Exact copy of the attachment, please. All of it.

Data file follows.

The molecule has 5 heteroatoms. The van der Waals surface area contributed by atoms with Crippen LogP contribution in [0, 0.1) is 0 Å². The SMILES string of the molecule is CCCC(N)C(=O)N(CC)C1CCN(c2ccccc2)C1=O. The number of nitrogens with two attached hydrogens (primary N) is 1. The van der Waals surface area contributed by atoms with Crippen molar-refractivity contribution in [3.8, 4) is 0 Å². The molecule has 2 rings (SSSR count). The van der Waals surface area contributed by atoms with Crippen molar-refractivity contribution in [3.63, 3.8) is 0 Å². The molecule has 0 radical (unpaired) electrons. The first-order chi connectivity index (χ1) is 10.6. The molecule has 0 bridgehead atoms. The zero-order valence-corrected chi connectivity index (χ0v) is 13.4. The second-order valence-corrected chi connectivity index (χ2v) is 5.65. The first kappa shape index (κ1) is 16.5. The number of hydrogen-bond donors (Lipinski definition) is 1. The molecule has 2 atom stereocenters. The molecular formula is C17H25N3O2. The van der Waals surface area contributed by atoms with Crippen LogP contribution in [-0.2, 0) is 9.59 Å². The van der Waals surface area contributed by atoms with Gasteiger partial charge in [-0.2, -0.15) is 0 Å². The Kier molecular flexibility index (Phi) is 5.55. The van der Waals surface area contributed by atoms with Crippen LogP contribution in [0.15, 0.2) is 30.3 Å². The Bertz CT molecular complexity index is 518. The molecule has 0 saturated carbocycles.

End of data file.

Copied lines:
The molecule has 5 heteroatoms. The van der Waals surface area contributed by atoms with Crippen LogP contribution in [0, 0.1) is 0 Å². The SMILES string of the molecule is CCCC(N)C(=O)N(CC)C1CCN(c2ccccc2)C1=O. The number of nitrogens with two attached hydrogens (primary N) is 1. The van der Waals surface area contributed by atoms with Crippen molar-refractivity contribution in [3.8, 4) is 0 Å². The molecule has 2 rings (SSSR count). The van der Waals surface area contributed by atoms with Crippen molar-refractivity contribution in [3.63, 3.8) is 0 Å². The molecule has 0 radical (unpaired) electrons. The first-order chi connectivity index (χ1) is 10.6. The molecule has 0 bridgehead atoms. The zero-order valence-corrected chi connectivity index (χ0v) is 13.4. The second-order valence-corrected chi connectivity index (χ2v) is 5.65. The first kappa shape index (κ1) is 16.5. The number of hydrogen-bond donors (Lipinski definition) is 1. The molecule has 2 atom stereocenters. The molecular formula is C17H25N3O2. The van der Waals surface area contributed by atoms with Crippen LogP contribution in [-0.2, 0) is 9.59 Å². The van der Waals surface area contributed by atoms with Gasteiger partial charge in [-0.2, -0.15) is 0 Å². The Kier molecular flexibility index (Phi) is 5.55. The van der Waals surface area contributed by atoms with Crippen LogP contribution in [0.15, 0.2) is 30.3 Å². The Bertz CT molecular complexity index is 518. The molecule has 0 saturated carbocycles.